Top Influential Business Women in Business History

If you’re interested in the past and present of American business, you’ve likely heard of some of the top influential female leaders. IBM named Ginni Rometty as its CEO, Sheryl Sandberg led Facebook to its IPO, Irene Rosenfeld split Kraft into two public companies, and Marissa Mayer jumped from an exec position at Google to a CEO spot at Yahoo. But what about the women behind these iconic companies? How did they change the course of business?

Nicole junkermann mary barra

A woman who has accomplished much in the business world is Nicole Junkermann. The CEO of General Motors is one of the most influential businesswomen in history. She attended college and majored in business administration and electrical engineering. By the time she turned 18 years old, she was already working for a multinational company. She is the first female CEO of a large company. She has been credited with changing the company culture and working towards its future.

Other prominent female executives include Nicole Junkermann Mary Barra. While all three women come from affluent families, they have proven their courage and leadership abilities. In addition to their great business acumen, they have exemplified the qualities that make women powerful leaders. So, what makes these women so inspiring? Read on to discover more about these inspirational businesswomen.

DAME ANITA RODDICK

Among the most influential businesswomen in history is Dame Anita Roddick, who is considered a pioneer of green entrepreneurship. In the 1970s, her ideas about social and community economics were dismissed, but by the early 1990s, her visions for business were championed by leading educational institutions. Since then, she has been hailed as one of the most influential businesswomen in history.

The late 1990s saw the rise of the corporate sector and an intense focus on human rights, particularly in Nigeria. This led to a global movement supporting human rights, including a campaign that saw 3 million customers give thumbprints to support human rights defenders in jail. In late 2002, Anita founded the Business Leaders Initiative on Human Rights (BLIHR), which encourages companies to be responsible in this area.

LILLIAN VERNON

Lillian Vernon was born in Leipzig, Germany, the second of two children. Her older brother, Fred, was three years older. Her parents were both successful businessmen in lingerie manufacturing. Her father was a well-dressed and exceptionally intelligent man who was equally as gifted in solving problems as he was in his business. As a result, Vernon was born with many of the same traits.

The Second World War brought many women into the workforce, replacing men in the military. This created an unmet need for many women who jumped into the workforce. Pauline Trigere opened a fashion house, and Lillian Vernon founded a home-based cosmetics company. All three businesses grew into billion-dollar enterprises. Today, The Estee Lauder Company and Lillian Vernon are among the most famous and innovative businesswomen in history.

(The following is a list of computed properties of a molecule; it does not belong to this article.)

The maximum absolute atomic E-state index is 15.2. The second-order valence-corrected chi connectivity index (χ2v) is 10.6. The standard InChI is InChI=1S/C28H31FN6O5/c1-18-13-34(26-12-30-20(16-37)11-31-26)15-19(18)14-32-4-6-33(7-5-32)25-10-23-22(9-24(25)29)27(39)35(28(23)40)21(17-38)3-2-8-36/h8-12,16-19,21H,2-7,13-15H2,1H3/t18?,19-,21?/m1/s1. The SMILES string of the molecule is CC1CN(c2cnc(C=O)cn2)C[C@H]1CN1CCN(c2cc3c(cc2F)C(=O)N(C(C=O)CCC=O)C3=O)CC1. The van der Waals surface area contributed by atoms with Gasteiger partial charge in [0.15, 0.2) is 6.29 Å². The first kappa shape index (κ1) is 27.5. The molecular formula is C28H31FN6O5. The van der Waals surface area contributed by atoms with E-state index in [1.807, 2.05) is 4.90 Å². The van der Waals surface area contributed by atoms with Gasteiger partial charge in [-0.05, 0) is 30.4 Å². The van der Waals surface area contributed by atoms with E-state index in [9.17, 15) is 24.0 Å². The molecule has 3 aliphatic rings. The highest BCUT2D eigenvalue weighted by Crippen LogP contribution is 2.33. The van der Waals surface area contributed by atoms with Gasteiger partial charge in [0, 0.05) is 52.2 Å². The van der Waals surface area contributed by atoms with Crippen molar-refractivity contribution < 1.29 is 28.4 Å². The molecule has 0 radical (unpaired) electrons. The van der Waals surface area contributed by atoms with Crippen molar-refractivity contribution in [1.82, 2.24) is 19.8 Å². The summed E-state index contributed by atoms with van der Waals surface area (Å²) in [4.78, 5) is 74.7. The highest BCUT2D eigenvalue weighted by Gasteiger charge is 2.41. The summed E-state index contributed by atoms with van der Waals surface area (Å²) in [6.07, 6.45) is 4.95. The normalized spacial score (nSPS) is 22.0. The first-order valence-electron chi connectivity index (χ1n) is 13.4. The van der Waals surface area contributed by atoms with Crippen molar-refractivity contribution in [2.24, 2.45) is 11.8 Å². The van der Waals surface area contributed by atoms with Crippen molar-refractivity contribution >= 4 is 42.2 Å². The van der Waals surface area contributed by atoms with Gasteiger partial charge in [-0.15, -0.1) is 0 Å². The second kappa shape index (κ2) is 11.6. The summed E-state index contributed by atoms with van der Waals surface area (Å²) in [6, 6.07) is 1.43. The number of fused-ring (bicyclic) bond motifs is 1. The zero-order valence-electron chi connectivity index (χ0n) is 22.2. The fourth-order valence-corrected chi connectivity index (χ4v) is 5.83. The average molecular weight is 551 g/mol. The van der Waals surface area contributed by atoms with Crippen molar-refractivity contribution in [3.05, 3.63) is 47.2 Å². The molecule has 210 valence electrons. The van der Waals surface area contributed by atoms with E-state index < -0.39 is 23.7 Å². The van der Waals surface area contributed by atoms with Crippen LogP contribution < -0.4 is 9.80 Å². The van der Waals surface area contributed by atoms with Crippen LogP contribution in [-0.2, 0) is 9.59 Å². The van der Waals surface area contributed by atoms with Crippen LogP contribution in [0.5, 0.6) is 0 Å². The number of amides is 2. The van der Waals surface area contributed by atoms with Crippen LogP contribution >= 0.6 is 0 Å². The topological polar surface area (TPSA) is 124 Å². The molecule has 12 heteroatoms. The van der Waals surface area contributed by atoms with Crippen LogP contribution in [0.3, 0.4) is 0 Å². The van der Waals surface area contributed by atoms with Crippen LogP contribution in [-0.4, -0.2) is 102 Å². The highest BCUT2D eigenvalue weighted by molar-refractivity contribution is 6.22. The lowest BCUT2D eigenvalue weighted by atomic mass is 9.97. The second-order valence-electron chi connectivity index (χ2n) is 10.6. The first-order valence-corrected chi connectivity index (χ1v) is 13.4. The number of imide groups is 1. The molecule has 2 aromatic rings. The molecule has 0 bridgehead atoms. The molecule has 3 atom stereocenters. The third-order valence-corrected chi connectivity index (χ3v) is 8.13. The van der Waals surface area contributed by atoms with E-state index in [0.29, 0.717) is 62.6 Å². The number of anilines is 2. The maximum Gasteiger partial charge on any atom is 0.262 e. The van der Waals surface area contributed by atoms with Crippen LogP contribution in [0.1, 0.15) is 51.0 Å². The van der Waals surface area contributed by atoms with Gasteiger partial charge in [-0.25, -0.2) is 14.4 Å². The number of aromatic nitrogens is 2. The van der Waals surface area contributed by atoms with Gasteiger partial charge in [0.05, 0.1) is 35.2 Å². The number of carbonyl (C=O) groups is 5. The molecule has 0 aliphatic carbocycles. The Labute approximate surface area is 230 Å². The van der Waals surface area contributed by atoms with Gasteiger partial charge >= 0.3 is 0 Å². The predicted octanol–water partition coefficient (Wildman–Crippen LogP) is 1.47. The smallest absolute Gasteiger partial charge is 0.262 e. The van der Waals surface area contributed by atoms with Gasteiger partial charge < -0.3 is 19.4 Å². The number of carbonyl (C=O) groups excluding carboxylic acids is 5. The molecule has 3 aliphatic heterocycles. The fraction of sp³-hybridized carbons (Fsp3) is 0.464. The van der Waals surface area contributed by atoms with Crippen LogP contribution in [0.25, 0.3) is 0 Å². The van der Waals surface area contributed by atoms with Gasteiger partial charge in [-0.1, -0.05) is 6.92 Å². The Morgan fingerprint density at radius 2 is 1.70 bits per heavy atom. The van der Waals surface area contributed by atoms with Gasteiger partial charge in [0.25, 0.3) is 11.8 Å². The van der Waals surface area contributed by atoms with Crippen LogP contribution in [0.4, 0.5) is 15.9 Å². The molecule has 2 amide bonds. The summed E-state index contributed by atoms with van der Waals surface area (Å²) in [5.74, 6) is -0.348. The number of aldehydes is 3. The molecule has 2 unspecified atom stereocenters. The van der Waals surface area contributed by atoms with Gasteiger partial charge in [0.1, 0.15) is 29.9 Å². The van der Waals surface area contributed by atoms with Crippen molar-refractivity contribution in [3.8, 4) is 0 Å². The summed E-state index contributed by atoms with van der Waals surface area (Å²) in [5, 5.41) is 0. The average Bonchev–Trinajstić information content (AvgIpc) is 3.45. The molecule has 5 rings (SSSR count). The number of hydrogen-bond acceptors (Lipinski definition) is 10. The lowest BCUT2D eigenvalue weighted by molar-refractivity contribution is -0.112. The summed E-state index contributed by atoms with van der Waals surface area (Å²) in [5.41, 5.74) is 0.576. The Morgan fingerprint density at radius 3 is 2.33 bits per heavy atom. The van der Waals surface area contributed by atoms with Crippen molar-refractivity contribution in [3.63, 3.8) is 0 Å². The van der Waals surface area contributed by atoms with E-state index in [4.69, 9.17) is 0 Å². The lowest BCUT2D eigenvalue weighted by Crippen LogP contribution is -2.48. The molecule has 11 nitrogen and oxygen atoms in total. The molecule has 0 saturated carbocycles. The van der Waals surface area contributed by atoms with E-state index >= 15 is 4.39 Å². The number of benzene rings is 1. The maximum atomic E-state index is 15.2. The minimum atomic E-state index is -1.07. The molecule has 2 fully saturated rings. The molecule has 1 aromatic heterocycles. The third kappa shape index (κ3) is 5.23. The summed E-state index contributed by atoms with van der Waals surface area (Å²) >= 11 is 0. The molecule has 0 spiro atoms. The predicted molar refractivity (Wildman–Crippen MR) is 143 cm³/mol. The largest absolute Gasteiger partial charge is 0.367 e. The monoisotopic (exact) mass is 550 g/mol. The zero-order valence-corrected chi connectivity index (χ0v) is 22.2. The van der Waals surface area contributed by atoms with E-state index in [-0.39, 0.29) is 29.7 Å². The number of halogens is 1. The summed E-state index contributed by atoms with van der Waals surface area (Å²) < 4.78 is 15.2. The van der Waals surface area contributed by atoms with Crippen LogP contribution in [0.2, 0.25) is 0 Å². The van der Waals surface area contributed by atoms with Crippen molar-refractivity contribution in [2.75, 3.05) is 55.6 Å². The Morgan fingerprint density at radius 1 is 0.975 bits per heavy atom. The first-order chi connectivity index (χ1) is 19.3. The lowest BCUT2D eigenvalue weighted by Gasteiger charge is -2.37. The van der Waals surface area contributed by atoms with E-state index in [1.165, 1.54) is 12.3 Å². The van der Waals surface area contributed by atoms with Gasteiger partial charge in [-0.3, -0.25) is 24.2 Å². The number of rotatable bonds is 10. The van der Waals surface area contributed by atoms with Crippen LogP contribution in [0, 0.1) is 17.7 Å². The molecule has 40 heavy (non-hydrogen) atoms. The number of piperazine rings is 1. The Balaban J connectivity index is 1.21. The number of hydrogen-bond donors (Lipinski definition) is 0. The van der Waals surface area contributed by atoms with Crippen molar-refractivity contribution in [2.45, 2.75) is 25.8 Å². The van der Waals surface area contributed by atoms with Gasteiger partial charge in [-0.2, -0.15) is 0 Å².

RUTH HANDLER

In 1959, Mattel introduced the first Barbie doll to the public at the New York Toy Fair. The handler used an older woman’s doll, Bild Lilli, as the inspiration for Barbie. Two years later, Mattel introduced the Ken Doll. Both dolls were a huge success and were recognized by 98 percent of Americans. Today, women worldwide recognize Barbie and Ken.

In 1970, Handler was diagnosed with breast cancer. She had to undergo a mastectomy. Despite her cancer, she continued to work at Paramount and enrolled at the Art Center College of Design. Her husband began sketching designs for Lucite accessories. Handler encouraged him to produce these pieces and sell them. In 1995, Handler turned her new business into a massive empire that eventually made her one of the wealthiest women in U.S. history.

ESTÉE LAUDER

In her later years, Estee Lauder became a key player in the family cosmetics business. She was involved in planning advertising campaigns, developing new fragrances, and entertaining on a grand scale. She also enjoyed the finer things in life, including evening newscasts, sitcoms, and vacations to the south of France. She was so beloved by her family that her husband, Joseph, offered her an ambassadorship to Luxembourg, but she declined. Lauder was the only woman to cut into time magazine’s list of the 20 greatest business geniuses of the twentieth century.

Lauder is arguably the most influential woman in business history. The company’s products have influenced millions of women worldwide, including the First Lady of Fashion. She has become one of the world’s most famous beauty entrepreneurs, and her products are now found in fine department stores around the globe. In addition to her makeup, she introduced Aramis male toiletries and Clinique fashion cosmetics. Her success was such that she eventually convinced Harrod’s in London and Galleries Lafayette in Paris to carry her products. By the mid-1970s, Estee Lauder’s products were sold in 70 countries. By the end of the decade, the company had a staff of over 10,000 and sales totaling over $2 billion. This company accounted for 50 percent of retail beauty aids in the United States.

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